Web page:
On Earth Day, I Will Take My Wine Organic

Posted: Apr 22, 2017



Forward by Go-Wine: Today we decided to show content honoring Earth Day. We have added other wine movements which support a better earth in today's post. This article posted on April 22, 2016 is timeless.

Update April 22, 2017 from Go-Wine.Com.

Wine on Tap

The wine on tap movement is one of the most green initiatives impacting the industry today. Since its introduction into the industry the tap technology has saved millions of dollars in packaging costs from the labeling to bottle manufacture. We like to call it the best way to consume wine from the winery to the glass.

Original Article Content Below
Every community celebrates Earth Day – or, more accurately, International Mother Earth Day, as the United Nations renamed it in 2009, though I’ve never heard heard anyone use that wordy title. School kids plant flowers, neighborhoods sponsor cleanups, environmentalists remind us to reduce, reuse, recycle. It all helps.

2016 Earth Day stood out for a couple of reasons: more than 150 UN members would sign the Paris Agreement on Climate Change, an initiative supported by all 196 member-countries across the planet, pledging to strive for no more than a 1.5ºC global temperature rise. And the Earth Day Network, the group that first organized Earth Day in 1970, set the 2016 theme as “Trees for the Earth” with the goal of planting 7.8 billion trees over the next five years. (The 2017 theme is Environmental and Climate Literacy.)

Organic wine


My contribution will be a glass (or two) of organic red wine. I’ve tasted organic wines from various countries, including Chile, Argentina, Spain and Portugal. But if it’s made in the US, it must have that little green sticker you see in the photo above, “USDA Organic” – the US Dept. of Agriculture’s stamp of approval – or the winery can’t claim it’s organic.

For winemakers, it’s not easy being green. The government’s National Organic Program (NOP) set forth its requirements in a 7-page labeling guide. The most important feature of organic grapes is that they’re grown without fertilizers or pesticides. There’s a difference between organic grapes and organic wines – long story – but basically a vineyard must be free of substances on the NOP’s list of prohibited materials for three years before it can be certified organic.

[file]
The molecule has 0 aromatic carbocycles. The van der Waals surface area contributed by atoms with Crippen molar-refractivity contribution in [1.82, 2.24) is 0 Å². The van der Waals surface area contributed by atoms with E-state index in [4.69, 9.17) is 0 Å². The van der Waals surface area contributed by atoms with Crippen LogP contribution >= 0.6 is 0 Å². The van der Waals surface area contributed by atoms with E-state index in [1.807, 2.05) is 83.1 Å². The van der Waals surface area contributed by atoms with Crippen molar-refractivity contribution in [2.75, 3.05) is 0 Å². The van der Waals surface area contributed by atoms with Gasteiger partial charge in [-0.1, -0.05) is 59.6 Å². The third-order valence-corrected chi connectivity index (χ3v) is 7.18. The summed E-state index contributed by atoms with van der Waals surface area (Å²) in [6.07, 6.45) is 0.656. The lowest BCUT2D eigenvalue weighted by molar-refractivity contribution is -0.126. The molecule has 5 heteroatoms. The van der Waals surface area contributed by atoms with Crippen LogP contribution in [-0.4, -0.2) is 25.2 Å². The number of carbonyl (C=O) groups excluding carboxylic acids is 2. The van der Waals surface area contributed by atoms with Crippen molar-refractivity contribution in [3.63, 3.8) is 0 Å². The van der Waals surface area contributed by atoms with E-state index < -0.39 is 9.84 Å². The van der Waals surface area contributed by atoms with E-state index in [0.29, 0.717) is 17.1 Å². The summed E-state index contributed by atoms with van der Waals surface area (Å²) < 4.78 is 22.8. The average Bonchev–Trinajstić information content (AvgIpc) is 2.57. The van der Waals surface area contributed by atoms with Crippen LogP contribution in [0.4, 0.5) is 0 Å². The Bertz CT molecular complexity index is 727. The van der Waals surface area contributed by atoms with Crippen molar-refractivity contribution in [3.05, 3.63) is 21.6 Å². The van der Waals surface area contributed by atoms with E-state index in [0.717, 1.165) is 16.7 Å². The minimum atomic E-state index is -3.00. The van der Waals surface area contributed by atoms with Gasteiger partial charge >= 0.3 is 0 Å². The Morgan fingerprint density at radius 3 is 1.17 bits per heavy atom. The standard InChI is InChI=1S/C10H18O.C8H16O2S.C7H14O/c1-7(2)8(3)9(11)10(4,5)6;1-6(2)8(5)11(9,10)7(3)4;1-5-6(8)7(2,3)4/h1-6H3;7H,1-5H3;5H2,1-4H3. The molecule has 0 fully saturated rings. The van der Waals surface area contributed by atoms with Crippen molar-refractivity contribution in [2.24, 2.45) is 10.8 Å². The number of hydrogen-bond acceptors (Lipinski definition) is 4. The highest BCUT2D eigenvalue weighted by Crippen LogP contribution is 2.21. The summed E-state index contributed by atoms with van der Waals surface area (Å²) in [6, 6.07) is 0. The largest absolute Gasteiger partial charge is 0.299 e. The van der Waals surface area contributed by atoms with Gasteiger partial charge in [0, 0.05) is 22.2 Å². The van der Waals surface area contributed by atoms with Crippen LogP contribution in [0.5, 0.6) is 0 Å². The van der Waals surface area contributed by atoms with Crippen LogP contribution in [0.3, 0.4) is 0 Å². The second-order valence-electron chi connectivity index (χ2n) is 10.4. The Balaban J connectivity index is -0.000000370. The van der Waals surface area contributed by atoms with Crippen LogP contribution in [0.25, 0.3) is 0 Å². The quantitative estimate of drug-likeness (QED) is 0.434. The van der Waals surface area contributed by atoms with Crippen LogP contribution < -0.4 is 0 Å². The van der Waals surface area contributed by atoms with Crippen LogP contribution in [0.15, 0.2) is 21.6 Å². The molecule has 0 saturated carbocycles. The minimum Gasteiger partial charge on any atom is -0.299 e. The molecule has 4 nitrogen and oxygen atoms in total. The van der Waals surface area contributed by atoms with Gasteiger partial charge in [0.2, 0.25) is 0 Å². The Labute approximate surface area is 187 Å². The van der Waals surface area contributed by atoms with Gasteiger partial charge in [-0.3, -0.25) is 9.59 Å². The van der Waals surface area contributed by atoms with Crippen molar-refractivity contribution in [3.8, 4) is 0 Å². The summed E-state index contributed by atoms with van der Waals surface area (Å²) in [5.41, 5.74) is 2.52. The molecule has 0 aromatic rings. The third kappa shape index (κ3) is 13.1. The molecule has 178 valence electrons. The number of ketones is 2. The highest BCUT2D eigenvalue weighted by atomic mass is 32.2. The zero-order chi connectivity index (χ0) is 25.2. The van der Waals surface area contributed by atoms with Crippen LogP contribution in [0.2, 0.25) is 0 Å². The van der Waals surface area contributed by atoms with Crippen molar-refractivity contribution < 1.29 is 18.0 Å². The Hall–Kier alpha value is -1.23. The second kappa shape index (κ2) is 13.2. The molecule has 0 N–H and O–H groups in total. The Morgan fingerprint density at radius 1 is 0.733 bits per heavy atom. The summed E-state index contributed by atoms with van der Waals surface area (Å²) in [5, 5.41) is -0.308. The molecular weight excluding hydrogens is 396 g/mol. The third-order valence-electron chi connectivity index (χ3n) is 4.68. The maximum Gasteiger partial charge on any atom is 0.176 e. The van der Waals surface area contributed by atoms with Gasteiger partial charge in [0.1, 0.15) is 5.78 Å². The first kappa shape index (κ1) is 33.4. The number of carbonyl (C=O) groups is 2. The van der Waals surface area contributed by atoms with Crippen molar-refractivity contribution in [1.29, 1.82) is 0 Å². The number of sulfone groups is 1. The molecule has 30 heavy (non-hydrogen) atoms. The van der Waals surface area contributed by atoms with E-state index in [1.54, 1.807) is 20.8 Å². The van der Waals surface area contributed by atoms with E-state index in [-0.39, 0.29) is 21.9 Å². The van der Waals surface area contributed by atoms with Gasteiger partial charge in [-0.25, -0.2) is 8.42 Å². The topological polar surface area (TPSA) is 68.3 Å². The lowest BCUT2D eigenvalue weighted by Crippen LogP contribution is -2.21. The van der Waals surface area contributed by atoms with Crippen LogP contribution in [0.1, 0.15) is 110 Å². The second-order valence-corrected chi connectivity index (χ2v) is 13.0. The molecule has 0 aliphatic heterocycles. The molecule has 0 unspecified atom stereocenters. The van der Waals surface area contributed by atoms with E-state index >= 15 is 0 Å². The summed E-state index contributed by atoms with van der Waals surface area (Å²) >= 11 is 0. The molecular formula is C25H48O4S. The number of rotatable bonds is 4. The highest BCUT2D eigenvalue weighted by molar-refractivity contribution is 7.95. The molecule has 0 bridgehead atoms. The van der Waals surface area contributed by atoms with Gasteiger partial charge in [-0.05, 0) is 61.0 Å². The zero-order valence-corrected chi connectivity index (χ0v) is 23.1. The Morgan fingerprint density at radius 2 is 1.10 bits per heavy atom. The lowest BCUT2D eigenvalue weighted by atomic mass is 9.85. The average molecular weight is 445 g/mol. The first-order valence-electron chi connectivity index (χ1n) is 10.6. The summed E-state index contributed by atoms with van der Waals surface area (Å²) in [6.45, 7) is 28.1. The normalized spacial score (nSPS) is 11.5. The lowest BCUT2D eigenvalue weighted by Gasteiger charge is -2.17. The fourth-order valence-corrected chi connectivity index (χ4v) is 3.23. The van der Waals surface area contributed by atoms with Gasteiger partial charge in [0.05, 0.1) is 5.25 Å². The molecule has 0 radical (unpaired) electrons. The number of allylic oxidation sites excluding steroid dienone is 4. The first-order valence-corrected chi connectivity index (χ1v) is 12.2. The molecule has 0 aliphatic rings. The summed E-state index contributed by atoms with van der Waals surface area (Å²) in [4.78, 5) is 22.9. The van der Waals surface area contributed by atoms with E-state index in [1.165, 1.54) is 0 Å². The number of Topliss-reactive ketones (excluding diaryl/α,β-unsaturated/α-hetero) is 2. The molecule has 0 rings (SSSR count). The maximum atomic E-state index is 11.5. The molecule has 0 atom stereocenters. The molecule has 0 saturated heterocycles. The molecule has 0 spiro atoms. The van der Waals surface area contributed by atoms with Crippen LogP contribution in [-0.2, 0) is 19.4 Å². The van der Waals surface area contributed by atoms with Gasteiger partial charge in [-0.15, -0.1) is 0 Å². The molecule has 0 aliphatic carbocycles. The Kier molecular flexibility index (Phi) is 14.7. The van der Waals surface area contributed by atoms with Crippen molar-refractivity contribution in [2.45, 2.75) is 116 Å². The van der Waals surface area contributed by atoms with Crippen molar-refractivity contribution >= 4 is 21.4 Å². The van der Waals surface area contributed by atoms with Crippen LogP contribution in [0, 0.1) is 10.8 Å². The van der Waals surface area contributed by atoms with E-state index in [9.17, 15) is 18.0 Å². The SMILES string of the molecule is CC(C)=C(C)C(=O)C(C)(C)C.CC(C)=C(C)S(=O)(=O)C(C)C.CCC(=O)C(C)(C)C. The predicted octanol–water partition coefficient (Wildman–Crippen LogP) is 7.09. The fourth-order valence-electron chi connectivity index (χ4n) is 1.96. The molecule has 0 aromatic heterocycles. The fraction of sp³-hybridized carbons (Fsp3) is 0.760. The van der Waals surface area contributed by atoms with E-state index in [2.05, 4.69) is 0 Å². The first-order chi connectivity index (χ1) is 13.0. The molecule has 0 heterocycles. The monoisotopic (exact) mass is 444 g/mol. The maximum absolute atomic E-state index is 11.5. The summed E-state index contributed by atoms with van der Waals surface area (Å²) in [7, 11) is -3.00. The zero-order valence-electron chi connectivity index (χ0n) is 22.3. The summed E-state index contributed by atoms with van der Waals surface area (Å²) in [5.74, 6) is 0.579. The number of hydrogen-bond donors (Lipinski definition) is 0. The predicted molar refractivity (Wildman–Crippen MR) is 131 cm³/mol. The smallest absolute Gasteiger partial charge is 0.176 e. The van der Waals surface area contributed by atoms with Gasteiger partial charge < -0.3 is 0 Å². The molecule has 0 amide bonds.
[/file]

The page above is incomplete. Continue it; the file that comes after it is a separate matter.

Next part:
So, how to keep a vineyard free of chemicals? By getting creative, mostly, and spending money. Spraying fertilizer and pesticides is easier and cheaper than investing in mulch to keep weeds down, or buying specialty soaps to help control insects. Some vineyard managers buy predator insects to eat the bugs that destroy their grapes. Some of the organic processes call for more people in the vineyard, which always drives up the cost.

And sometimes nothing works. If the vines become diseased or a pest invasion overwhelms the vineyard, the winegrower has no choice but to get rid of the problem as quickly and painlessly as possible. Once a non-approved fertilizer or pesticide is used, the vineyard loses its organic certification and has to undergo the long process of trying to go organic again.

It’s easier to grow organic grapes in some parts of the country than others. Few growers attempt it in the Midwest, for instance, because the humidity makes it easy for mold and rot to take hold of the vines, while dryer environments see fewer disease and insect problems.

Corks

But since few of us are lucky enough to own vineyards or wineries, there are other ways we can go green with wine. One is to recycle corks. We’ve all seen “cork art” – I’m not a fan, though I’ve seen a few works that were extraordinary. But there’s an easier way to recycle your corks, and that’s to sell them online, for about a dime each. A bag of 100 can bring you a cool $10, and they weigh so little, shipping costs are minimal. (You can sell those dreadful plastic corks, too, but you’ll only get about 5 cents each for those.) Some sellers “batch” them in different ways – Spanish wine corks, California corks, French corks.

Empty bottles

You can sell your empty wine bottles, too, for about $1 each. These cost more to ship, of course, but people who make their own vino need them. Soak the labels off, and you might want to separate them by color and shape.

Box wine

One last way to reduce your environmental footprint, wine-wise: drink boxed wines. It takes far fewer natural resources to manufacture and ship cardboard boxes with rubber bladders inside, than glass bottles. And stop snickering; some of this stuff is delicious. (And yes, some is nasty.) I’ve had great luck with Big Sexy Reds produced by Bota Box, Vin Vault and Black Box.

If you want to go on record as an “official” supporter of curbing climate change, go to the Earth Day Network’s website, https://www.earthday.org, and become a “citizen signer.” You can brag about it to the kids someday – over a glass of organic wine.

Wine Lingo of the Day = Sustainable viticulture, growing grapes in a way that not only protects the environment organically, but also considers the long-term future of society and wine growing, addressing such issues as global warming, greenhouse gases and water usage.

Cheers!
Mary

By Mary
April 22, 2017
Source: Big Sexy Reds




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